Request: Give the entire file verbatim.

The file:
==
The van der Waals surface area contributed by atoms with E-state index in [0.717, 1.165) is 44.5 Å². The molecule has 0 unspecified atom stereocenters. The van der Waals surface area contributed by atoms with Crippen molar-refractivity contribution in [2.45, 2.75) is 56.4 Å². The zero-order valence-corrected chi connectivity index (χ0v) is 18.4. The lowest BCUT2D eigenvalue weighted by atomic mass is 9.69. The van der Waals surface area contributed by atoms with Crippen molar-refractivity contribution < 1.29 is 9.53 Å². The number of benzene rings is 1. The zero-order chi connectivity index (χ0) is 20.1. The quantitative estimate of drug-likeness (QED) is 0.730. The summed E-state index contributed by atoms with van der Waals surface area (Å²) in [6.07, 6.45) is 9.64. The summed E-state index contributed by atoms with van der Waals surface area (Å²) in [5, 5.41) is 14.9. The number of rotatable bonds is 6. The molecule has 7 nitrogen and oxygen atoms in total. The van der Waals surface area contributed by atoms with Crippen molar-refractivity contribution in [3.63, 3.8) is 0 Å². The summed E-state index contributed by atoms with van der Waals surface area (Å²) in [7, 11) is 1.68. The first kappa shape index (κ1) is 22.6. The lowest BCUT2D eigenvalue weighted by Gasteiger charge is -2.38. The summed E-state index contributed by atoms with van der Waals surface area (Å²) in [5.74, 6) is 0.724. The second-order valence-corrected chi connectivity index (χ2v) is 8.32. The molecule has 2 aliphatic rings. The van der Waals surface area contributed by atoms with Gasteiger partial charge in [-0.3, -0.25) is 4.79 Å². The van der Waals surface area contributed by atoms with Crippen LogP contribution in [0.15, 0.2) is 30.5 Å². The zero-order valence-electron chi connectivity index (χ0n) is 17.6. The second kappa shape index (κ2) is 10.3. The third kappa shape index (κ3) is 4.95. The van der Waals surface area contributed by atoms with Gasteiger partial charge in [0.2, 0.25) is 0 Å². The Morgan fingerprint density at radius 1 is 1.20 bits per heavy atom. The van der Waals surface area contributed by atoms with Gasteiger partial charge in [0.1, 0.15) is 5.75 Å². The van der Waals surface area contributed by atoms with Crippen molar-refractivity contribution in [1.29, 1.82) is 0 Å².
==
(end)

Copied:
The van der Waals surface area contributed by atoms with E-state index in [0.717, 1.165) is 44.5 Å². The molecule has 0 unspecified atom stereocenters. The van der Waals surface area contributed by atoms with Crippen molar-refractivity contribution in [2.45, 2.75) is 56.4 Å². The zero-order valence-corrected chi connectivity index (χ0v) is 18.4. The lowest BCUT2D eigenvalue weighted by atomic mass is 9.69. The van der Waals surface area contributed by atoms with Crippen molar-refractivity contribution < 1.29 is 9.53 Å². The number of benzene rings is 1. The zero-order chi connectivity index (χ0) is 20.1. The quantitative estimate of drug-likeness (QED) is 0.730. The summed E-state index contributed by atoms with van der Waals surface area (Å²) in [6.07, 6.45) is 9.64. The summed E-state index contributed by atoms with van der Waals surface area (Å²) in [5, 5.41) is 14.9. The number of rotatable bonds is 6. The molecule has 7 nitrogen and oxygen atoms in total. The van der Waals surface area contributed by atoms with Crippen molar-refractivity contribution in [3.63, 3.8) is 0 Å². The summed E-state index contributed by atoms with van der Waals surface area (Å²) in [7, 11) is 1.68. The first kappa shape index (κ1) is 22.6. The lowest BCUT2D eigenvalue weighted by Gasteiger charge is -2.38. The summed E-state index contributed by atoms with van der Waals surface area (Å²) in [5.74, 6) is 0.724. The second-order valence-corrected chi connectivity index (χ2v) is 8.32. The molecule has 2 aliphatic rings. The van der Waals surface area contributed by atoms with Gasteiger partial charge in [-0.3, -0.25) is 4.79 Å². The van der Waals surface area contributed by atoms with Crippen LogP contribution in [0.15, 0.2) is 30.5 Å². The zero-order valence-electron chi connectivity index (χ0n) is 17.6. The second kappa shape index (κ2) is 10.3. The third kappa shape index (κ3) is 4.95. The van der Waals surface area contributed by atoms with Gasteiger partial charge in [0.2, 0.25) is 0 Å². The Morgan fingerprint density at radius 1 is 1.20 bits per heavy atom. The van der Waals surface area contributed by atoms with Gasteiger partial charge in [0.1, 0.15) is 5.75 Å². The van der Waals surface area contributed by atoms with Crippen molar-refractivity contribution in [1.29, 1.82) is 0 Å².